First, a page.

Talking folk craft and heritage

with Kat + Latif, Founders of "Kat+ Maouche”

Meet Kat + Latif, owners and founders of Portland based rug shop Kat + Maousche, and friends of Tsuchiya Kaban 

Their Origin Story 

Katen + Latif started their Portland-based rug shop in 2014 in the Chinatown neighborhood of Portland, but their story goes a bit further back. Their relationship started 12 years prior, in San Francisco, where “Kat” was studying for her Ph.D. at Berkeley and met Latif, an Algerian immigrant living nearby. After a brief romance, they found themselves living in Latif’s homeland of Algeria, Katen fully embracing life abroad in a very foreign land. They spent these early days of their life together, traveling, soaking up the culture, and visiting remote mountain towns inhabited by Berbers, the Indigenous population of North Africa. Latif himself is Berber, now a minority group in Algeria, representing 15% of the population.

One thing leads to another

During their time in Northern Africa, they traveled through Algeria and Morocco, visiting the many souks or local markets, and started collecting bits of textiles here and there. They learned that each textile paints a picture of its origin story and who made it: where it came from geographically, what resources the people had to weave with- old clothing, maybe yarn spun from goat hair, or maybe the textile had a pattern that carried some special meaning- these were all context clues they could use to piece together the history. These textile treasures evolved into collecting rugs and ultimately became their purpose: sharing the stories of the Berber people and their predominantly female weavers through the medium of rugs. Doing what they can preserve the intention of every rug they collect and carrying that story all the way through to their shop in Portland and to the eventual new owner of that rug. “For us, the most important thing is having them seen for what they truly are, their provenance.”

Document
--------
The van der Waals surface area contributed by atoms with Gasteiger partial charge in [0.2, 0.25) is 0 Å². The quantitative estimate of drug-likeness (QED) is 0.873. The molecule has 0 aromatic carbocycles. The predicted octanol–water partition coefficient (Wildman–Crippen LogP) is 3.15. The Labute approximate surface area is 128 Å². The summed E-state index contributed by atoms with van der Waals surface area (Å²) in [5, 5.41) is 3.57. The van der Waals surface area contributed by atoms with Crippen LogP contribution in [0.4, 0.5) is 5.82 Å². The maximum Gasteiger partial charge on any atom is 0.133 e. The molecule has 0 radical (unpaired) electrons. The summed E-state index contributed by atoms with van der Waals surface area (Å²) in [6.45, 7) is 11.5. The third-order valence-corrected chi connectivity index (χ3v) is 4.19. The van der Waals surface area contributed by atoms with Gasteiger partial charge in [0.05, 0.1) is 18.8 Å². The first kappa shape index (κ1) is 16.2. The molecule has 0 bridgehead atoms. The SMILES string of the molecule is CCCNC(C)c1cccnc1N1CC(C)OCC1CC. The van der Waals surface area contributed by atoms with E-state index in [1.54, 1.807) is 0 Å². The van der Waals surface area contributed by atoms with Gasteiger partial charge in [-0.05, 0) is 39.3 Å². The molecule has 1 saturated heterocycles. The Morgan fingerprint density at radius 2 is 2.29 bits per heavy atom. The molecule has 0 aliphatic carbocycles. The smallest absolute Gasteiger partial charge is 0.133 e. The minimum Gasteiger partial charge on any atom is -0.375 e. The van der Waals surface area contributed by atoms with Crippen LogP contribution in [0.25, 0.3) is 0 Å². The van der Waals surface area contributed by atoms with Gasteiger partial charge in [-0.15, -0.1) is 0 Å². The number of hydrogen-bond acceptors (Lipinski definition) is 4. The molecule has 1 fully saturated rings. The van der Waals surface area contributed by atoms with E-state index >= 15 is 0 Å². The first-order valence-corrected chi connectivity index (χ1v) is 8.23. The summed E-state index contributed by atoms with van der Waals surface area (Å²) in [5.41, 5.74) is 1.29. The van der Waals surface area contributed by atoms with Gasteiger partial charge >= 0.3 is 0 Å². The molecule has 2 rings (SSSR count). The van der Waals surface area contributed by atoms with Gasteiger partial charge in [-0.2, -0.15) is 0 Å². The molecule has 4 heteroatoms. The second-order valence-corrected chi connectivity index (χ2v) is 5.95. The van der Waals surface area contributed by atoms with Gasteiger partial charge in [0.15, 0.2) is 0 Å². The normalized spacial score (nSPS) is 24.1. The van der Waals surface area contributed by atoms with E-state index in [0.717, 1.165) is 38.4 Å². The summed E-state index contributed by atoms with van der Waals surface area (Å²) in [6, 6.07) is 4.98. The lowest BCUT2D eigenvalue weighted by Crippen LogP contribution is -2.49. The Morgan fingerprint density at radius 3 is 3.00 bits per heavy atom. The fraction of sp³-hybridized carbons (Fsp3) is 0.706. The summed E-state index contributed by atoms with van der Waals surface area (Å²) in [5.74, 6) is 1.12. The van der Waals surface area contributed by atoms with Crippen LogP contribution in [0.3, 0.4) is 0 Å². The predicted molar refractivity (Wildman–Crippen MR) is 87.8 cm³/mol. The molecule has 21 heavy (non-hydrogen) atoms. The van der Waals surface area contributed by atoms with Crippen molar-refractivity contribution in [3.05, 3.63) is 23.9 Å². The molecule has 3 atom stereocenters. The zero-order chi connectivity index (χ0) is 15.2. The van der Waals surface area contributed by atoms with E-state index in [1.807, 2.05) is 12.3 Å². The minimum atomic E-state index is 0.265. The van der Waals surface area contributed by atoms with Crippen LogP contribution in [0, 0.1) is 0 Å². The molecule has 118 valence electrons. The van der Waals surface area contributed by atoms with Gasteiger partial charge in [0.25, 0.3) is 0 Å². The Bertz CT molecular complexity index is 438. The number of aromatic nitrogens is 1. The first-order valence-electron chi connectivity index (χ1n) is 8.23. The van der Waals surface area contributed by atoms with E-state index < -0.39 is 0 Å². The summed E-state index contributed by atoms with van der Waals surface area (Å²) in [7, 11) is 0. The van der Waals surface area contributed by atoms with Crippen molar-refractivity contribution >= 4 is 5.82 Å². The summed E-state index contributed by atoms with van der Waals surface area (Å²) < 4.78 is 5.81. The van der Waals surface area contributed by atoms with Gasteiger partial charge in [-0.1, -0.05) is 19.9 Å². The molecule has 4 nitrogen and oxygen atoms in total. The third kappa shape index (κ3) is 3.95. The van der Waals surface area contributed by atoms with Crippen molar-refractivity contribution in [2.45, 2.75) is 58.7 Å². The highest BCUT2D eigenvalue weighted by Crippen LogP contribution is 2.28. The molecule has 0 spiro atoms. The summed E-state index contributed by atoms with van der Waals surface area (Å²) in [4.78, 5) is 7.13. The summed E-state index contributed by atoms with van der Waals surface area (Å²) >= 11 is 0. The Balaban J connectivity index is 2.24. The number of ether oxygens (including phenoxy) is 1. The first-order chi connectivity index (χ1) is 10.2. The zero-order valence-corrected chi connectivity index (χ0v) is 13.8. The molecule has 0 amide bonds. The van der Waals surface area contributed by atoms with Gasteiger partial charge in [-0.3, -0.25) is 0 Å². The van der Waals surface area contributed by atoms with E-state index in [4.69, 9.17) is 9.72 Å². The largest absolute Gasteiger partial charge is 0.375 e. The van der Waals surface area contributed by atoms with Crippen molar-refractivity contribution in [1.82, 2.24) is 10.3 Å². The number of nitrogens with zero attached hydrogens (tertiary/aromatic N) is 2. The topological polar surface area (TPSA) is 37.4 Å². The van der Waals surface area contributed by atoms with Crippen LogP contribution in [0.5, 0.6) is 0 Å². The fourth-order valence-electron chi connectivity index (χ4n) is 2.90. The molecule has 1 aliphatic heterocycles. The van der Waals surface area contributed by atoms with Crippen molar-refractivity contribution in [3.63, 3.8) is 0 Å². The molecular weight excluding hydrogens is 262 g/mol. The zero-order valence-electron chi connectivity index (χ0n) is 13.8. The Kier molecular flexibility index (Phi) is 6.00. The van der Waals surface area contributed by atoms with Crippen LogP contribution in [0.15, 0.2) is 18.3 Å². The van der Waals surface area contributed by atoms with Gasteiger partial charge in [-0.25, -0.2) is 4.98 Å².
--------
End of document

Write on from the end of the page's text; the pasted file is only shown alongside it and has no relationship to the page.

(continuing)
Appreciation for design in everyday objects

The rugs they carry in their store are functional to the semi-nomadic people they came from, some are bed mats, some are rugs placed at the entrance of tents, and all serve multiple purposes in a Berber household. This understanding and appreciation for the concept that the everyday objects in your life can truly be art are precisely what they love about their Tsuchiya Kaban Randoseru backpacks. Originally designed as a military backpack, adapted by the Japanese as school bags in the 1950s, and now worn globally by many, was a story that piqued the interest of these collectors. Once they learned about the history of the brand, they saw a reflection of their own values in Tsuchiya Kaban. A reverence for handmade, a life object with a story, a functional piece that gets better and more interesting with time.

For Kat + Maouche, the preservation of the Berber culture and history is key to their business. We at Tsuchiya Kaban feel inspired by the story of this couple and share the sentiment that history is so important and the preservation of a culture is precious.

Latif pictured with his bike-friendly Randoseru backpack in Portland, OR

@katandmaouche / HP
33 NW 4th Ave Portland, OR
Noon to 5 Wed-Sun or by appt